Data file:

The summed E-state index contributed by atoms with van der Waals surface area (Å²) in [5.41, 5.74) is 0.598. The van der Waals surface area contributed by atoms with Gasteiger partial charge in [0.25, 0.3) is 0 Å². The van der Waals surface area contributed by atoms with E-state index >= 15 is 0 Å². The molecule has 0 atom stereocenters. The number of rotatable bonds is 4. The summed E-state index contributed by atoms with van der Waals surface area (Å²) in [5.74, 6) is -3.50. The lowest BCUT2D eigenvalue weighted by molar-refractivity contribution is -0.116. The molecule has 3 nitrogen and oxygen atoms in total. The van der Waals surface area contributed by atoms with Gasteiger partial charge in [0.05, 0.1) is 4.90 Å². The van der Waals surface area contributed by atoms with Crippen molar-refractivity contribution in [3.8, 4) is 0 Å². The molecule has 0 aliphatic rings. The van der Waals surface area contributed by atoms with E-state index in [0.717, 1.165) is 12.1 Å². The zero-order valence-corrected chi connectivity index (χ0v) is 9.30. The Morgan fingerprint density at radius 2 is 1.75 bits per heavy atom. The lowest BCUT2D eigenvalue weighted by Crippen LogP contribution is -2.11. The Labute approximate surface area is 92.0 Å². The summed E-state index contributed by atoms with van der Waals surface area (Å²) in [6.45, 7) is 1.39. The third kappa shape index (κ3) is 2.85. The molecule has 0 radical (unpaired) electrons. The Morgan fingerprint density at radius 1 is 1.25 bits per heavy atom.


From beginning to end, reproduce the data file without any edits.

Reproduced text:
The summed E-state index contributed by atoms with van der Waals surface area (Å²) in [5.41, 5.74) is 0.598. The van der Waals surface area contributed by atoms with Gasteiger partial charge in [0.25, 0.3) is 0 Å². The van der Waals surface area contributed by atoms with E-state index >= 15 is 0 Å². The molecule has 0 atom stereocenters. The number of rotatable bonds is 4. The summed E-state index contributed by atoms with van der Waals surface area (Å²) in [5.74, 6) is -3.50. The lowest BCUT2D eigenvalue weighted by molar-refractivity contribution is -0.116. The molecule has 3 nitrogen and oxygen atoms in total. The van der Waals surface area contributed by atoms with Gasteiger partial charge in [0.05, 0.1) is 4.90 Å². The van der Waals surface area contributed by atoms with Crippen molar-refractivity contribution in [3.8, 4) is 0 Å². The molecule has 0 aliphatic rings. The van der Waals surface area contributed by atoms with E-state index in [0.717, 1.165) is 12.1 Å². The zero-order valence-corrected chi connectivity index (χ0v) is 9.30. The Morgan fingerprint density at radius 2 is 1.75 bits per heavy atom. The lowest BCUT2D eigenvalue weighted by Crippen LogP contribution is -2.11. The Labute approximate surface area is 92.0 Å². The summed E-state index contributed by atoms with van der Waals surface area (Å²) in [6.45, 7) is 1.39. The third kappa shape index (κ3) is 2.85. The molecule has 0 radical (unpaired) electrons. The Morgan fingerprint density at radius 1 is 1.25 bits per heavy atom.